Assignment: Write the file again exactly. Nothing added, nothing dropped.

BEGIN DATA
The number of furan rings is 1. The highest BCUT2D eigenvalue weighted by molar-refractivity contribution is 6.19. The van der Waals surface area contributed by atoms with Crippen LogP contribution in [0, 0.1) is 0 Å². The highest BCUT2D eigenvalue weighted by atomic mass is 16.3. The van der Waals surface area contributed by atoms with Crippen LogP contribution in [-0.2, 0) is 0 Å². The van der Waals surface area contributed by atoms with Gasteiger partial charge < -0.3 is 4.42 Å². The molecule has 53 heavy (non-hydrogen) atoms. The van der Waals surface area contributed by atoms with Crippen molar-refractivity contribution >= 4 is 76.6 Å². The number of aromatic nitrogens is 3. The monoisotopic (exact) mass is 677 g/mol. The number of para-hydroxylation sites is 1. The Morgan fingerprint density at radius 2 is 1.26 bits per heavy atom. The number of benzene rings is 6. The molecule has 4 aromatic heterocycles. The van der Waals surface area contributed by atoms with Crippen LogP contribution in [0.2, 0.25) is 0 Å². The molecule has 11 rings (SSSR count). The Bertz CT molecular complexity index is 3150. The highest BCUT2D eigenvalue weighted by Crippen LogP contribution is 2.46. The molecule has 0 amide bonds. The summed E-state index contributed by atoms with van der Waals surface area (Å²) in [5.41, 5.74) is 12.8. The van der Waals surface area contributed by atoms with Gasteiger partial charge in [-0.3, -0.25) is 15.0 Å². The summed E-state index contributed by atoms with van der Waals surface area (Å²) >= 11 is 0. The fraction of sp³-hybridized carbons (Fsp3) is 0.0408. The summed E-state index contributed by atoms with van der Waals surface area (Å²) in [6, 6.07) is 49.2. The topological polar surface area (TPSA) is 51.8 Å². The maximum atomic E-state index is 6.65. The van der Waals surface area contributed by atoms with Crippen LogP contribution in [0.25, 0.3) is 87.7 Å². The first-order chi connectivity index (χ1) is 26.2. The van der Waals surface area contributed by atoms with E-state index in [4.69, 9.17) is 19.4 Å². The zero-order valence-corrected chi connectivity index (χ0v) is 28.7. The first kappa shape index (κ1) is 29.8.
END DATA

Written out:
The number of furan rings is 1. The highest BCUT2D eigenvalue weighted by molar-refractivity contribution is 6.19. The van der Waals surface area contributed by atoms with Crippen LogP contribution in [0, 0.1) is 0 Å². The highest BCUT2D eigenvalue weighted by atomic mass is 16.3. The van der Waals surface area contributed by atoms with Crippen LogP contribution in [-0.2, 0) is 0 Å². The van der Waals surface area contributed by atoms with Gasteiger partial charge < -0.3 is 4.42 Å². The molecule has 53 heavy (non-hydrogen) atoms. The van der Waals surface area contributed by atoms with Crippen molar-refractivity contribution >= 4 is 76.6 Å². The number of aromatic nitrogens is 3. The monoisotopic (exact) mass is 677 g/mol. The number of para-hydroxylation sites is 1. The Morgan fingerprint density at radius 2 is 1.26 bits per heavy atom. The number of benzene rings is 6. The molecule has 4 aromatic heterocycles. The van der Waals surface area contributed by atoms with Crippen LogP contribution in [0.2, 0.25) is 0 Å². The molecule has 11 rings (SSSR count). The Bertz CT molecular complexity index is 3150. The highest BCUT2D eigenvalue weighted by Crippen LogP contribution is 2.46. The molecule has 0 amide bonds. The summed E-state index contributed by atoms with van der Waals surface area (Å²) in [5.41, 5.74) is 12.8. The van der Waals surface area contributed by atoms with Gasteiger partial charge in [-0.3, -0.25) is 15.0 Å². The summed E-state index contributed by atoms with van der Waals surface area (Å²) >= 11 is 0. The fraction of sp³-hybridized carbons (Fsp3) is 0.0408. The summed E-state index contributed by atoms with van der Waals surface area (Å²) in [6, 6.07) is 49.2. The topological polar surface area (TPSA) is 51.8 Å². The maximum atomic E-state index is 6.65. The van der Waals surface area contributed by atoms with Crippen LogP contribution in [0.25, 0.3) is 87.7 Å². The first-order chi connectivity index (χ1) is 26.2. The van der Waals surface area contributed by atoms with E-state index in [4.69, 9.17) is 19.4 Å². The zero-order valence-corrected chi connectivity index (χ0v) is 28.7. The first kappa shape index (κ1) is 29.8.